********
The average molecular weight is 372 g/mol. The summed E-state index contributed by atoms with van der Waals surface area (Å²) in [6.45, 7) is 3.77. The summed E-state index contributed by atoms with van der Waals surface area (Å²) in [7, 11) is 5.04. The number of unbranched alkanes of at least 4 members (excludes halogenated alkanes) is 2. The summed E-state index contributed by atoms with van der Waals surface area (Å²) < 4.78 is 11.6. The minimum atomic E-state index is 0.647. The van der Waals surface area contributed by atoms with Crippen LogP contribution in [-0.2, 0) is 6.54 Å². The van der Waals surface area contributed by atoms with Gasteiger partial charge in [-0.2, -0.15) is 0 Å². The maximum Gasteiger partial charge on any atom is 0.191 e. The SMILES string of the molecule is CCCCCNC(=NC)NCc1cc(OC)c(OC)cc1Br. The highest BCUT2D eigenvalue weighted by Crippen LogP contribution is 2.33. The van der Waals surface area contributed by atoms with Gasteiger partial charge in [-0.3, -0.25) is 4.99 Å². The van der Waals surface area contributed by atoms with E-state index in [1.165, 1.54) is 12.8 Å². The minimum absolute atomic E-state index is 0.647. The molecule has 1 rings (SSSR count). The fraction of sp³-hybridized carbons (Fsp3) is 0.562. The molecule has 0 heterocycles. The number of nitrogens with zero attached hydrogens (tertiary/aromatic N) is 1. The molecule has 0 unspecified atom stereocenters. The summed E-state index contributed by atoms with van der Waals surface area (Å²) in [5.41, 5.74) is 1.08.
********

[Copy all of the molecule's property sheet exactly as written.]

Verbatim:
The average molecular weight is 372 g/mol. The summed E-state index contributed by atoms with van der Waals surface area (Å²) in [6.45, 7) is 3.77. The summed E-state index contributed by atoms with van der Waals surface area (Å²) in [7, 11) is 5.04. The number of unbranched alkanes of at least 4 members (excludes halogenated alkanes) is 2. The summed E-state index contributed by atoms with van der Waals surface area (Å²) < 4.78 is 11.6. The minimum atomic E-state index is 0.647. The van der Waals surface area contributed by atoms with Crippen LogP contribution in [-0.2, 0) is 6.54 Å². The van der Waals surface area contributed by atoms with Gasteiger partial charge in [-0.2, -0.15) is 0 Å². The maximum Gasteiger partial charge on any atom is 0.191 e. The SMILES string of the molecule is CCCCCNC(=NC)NCc1cc(OC)c(OC)cc1Br. The highest BCUT2D eigenvalue weighted by Crippen LogP contribution is 2.33. The van der Waals surface area contributed by atoms with Gasteiger partial charge in [-0.3, -0.25) is 4.99 Å². The van der Waals surface area contributed by atoms with E-state index in [1.165, 1.54) is 12.8 Å². The minimum absolute atomic E-state index is 0.647. The molecule has 1 rings (SSSR count). The fraction of sp³-hybridized carbons (Fsp3) is 0.562. The molecule has 0 heterocycles. The number of nitrogens with zero attached hydrogens (tertiary/aromatic N) is 1. The molecule has 0 unspecified atom stereocenters. The summed E-state index contributed by atoms with van der Waals surface area (Å²) in [5.41, 5.74) is 1.08.